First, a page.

The 150th anniversary of the Civil War is being marked by countless grand battle re-enactments, but it’s one of the war’s quieter moments that Charlottean Walter Nelson is thinking about in these final months of the national observance.
That moment when slaves such as his great-grandparents realized they were free.
“It must have been exhilarating to know that you were no longer a captive,” Nelson says. “But I imagine it was also frightening: to no longer have a home on the plantation, to no longer have a job picking cotton. They were dependent on the slave master for survival, and suddenly they had to start from scratch.”
An informal holiday already exists to celebrate the moment – called Juneteenth – observed on or around June 19 each year with community festivals such as the one set Thursday through Sunday in Charlotte. Most of the events will be at Independence Park.
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National recognition has eluded Juneteenth for more than a century, but its supporters believe the 150th anniversary of the Civil War may be the turning point for the day.
A Senate bill to make Juneteenth a Day of National Observance has 30 co-sponsors, and backers say more than 43 states, including North Carolina, have named it a formal holiday or day of observance.
Meanwhile, experts say hundreds of Juneteenth celebrations such as Charlotte’s have popped up across the nation in the past decade, partly because of increased awareness and partly because of the nation’s improving economy.
Businessman Pape Ndiaye says he started Charlotte’s Juneteenth celebration back in 1997, but he believes the national attention to the Civil War’s legacy will increase attendance this year.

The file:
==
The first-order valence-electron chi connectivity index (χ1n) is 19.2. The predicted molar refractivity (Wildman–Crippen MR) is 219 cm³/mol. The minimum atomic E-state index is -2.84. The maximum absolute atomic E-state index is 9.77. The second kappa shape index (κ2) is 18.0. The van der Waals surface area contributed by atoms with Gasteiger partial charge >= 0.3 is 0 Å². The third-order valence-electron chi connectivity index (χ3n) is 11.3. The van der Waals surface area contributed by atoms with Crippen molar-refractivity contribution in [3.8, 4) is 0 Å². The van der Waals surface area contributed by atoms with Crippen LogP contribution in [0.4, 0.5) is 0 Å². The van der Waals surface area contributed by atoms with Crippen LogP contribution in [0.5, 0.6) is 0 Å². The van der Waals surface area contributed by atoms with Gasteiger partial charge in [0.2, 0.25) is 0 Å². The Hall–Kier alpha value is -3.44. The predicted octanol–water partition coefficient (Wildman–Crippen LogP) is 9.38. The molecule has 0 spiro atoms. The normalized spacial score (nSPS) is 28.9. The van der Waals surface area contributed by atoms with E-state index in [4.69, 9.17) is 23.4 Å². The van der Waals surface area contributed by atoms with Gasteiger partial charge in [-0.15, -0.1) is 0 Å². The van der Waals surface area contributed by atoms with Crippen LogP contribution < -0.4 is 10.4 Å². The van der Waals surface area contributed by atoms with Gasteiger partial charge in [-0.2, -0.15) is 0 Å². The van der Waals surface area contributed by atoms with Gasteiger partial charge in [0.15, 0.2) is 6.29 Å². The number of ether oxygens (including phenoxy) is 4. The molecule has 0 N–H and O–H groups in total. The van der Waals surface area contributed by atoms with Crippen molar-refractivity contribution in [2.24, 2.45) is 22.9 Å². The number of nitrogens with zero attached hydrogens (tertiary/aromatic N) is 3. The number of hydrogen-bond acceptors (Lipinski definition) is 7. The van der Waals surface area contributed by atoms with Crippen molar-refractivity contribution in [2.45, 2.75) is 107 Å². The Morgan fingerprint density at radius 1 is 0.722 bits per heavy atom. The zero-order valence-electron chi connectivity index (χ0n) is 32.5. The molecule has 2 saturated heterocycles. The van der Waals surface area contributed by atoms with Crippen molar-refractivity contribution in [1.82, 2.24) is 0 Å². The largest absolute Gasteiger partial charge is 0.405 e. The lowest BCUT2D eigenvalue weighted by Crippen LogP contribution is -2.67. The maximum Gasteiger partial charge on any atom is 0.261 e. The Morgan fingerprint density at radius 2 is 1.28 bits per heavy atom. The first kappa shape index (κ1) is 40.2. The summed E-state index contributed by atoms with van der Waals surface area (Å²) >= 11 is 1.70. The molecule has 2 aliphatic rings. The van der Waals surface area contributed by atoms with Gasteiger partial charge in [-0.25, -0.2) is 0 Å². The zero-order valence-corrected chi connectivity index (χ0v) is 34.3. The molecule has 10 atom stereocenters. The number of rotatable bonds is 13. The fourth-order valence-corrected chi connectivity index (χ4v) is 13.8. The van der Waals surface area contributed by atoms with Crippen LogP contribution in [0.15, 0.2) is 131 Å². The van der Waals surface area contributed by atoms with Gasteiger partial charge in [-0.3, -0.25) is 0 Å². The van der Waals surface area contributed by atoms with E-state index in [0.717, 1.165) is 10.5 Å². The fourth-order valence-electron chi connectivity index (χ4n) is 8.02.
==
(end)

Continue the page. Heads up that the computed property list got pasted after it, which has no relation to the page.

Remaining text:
He estimates 20,000 people will participate, 10 times the number who showed up for his first Charlotte Juneteenth celebration. Back then, Ndiaye said, most Charlotteans had little clue what Juneteenth meant or that June 19 marks a historical moment for ending slavery. Festivals had been held in the past, but ended for reasons unknown, he said.
It aligns not with the 1863 Emancipation Proclamation but with the 1865 arrival of Union troops in Galveston, Texas, where they informed the last of the nation’s enslaved people, 250,000 in all, that the war had ended two months earlier and they were free. (Texas made Juneteenth a state holiday in 1980.)
“I believe it’s a part of American history, but when I first moved to Charlotte in 1997, not many people knew anything about Juneteenth,” says Ndiaye, a native of Senegal, Africa, who owns the House of Africa gallery in Plaza Midwood.
“I felt I had a responsibility to teach what it means. My grandmother once told me that every traveler needs a direction, and to find that direction you need to look to culture and heritage. Only they can help you move forward.”
Defining their freedom
Local historians don’t know much about how the slaves in the Charlotte area reacted to news of their freedom.
A 1984 story in The Charlotte Observer featured one former slave’s reaction, as recalled by her granddaughter Virtrelle Frazier: